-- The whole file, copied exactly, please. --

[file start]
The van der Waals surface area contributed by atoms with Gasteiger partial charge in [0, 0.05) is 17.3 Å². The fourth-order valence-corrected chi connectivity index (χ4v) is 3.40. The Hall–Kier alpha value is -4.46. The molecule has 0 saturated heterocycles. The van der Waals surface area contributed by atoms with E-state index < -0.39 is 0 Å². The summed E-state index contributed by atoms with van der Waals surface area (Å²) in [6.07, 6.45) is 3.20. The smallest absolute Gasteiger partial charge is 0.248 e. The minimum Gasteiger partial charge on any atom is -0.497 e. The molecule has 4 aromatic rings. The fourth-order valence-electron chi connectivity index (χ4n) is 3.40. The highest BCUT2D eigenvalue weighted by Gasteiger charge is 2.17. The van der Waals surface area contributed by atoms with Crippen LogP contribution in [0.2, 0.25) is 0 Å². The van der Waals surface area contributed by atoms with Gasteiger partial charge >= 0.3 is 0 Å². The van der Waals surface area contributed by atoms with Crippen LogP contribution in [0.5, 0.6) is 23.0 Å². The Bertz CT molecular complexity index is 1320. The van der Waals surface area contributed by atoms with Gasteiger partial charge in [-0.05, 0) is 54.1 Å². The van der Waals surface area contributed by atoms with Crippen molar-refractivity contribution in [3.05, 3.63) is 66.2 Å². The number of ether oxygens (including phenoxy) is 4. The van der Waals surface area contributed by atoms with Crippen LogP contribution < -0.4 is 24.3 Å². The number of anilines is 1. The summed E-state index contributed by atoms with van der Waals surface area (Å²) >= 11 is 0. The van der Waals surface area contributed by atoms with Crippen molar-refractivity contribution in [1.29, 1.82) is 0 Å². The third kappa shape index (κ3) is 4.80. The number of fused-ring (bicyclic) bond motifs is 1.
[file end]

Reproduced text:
The van der Waals surface area contributed by atoms with Gasteiger partial charge in [0, 0.05) is 17.3 Å². The fourth-order valence-corrected chi connectivity index (χ4v) is 3.40. The Hall–Kier alpha value is -4.46. The molecule has 0 saturated heterocycles. The van der Waals surface area contributed by atoms with E-state index < -0.39 is 0 Å². The summed E-state index contributed by atoms with van der Waals surface area (Å²) in [6.07, 6.45) is 3.20. The smallest absolute Gasteiger partial charge is 0.248 e. The minimum Gasteiger partial charge on any atom is -0.497 e. The molecule has 4 aromatic rings. The fourth-order valence-electron chi connectivity index (χ4n) is 3.40. The highest BCUT2D eigenvalue weighted by Gasteiger charge is 2.17. The van der Waals surface area contributed by atoms with Crippen LogP contribution in [0.2, 0.25) is 0 Å². The van der Waals surface area contributed by atoms with Gasteiger partial charge >= 0.3 is 0 Å². The van der Waals surface area contributed by atoms with Crippen LogP contribution in [0.5, 0.6) is 23.0 Å². The Bertz CT molecular complexity index is 1320. The van der Waals surface area contributed by atoms with Gasteiger partial charge in [-0.05, 0) is 54.1 Å². The van der Waals surface area contributed by atoms with Crippen molar-refractivity contribution in [3.05, 3.63) is 66.2 Å². The number of ether oxygens (including phenoxy) is 4. The van der Waals surface area contributed by atoms with Crippen LogP contribution < -0.4 is 24.3 Å². The number of anilines is 1. The summed E-state index contributed by atoms with van der Waals surface area (Å²) >= 11 is 0. The van der Waals surface area contributed by atoms with Crippen molar-refractivity contribution in [1.29, 1.82) is 0 Å². The third kappa shape index (κ3) is 4.80. The number of fused-ring (bicyclic) bond motifs is 1.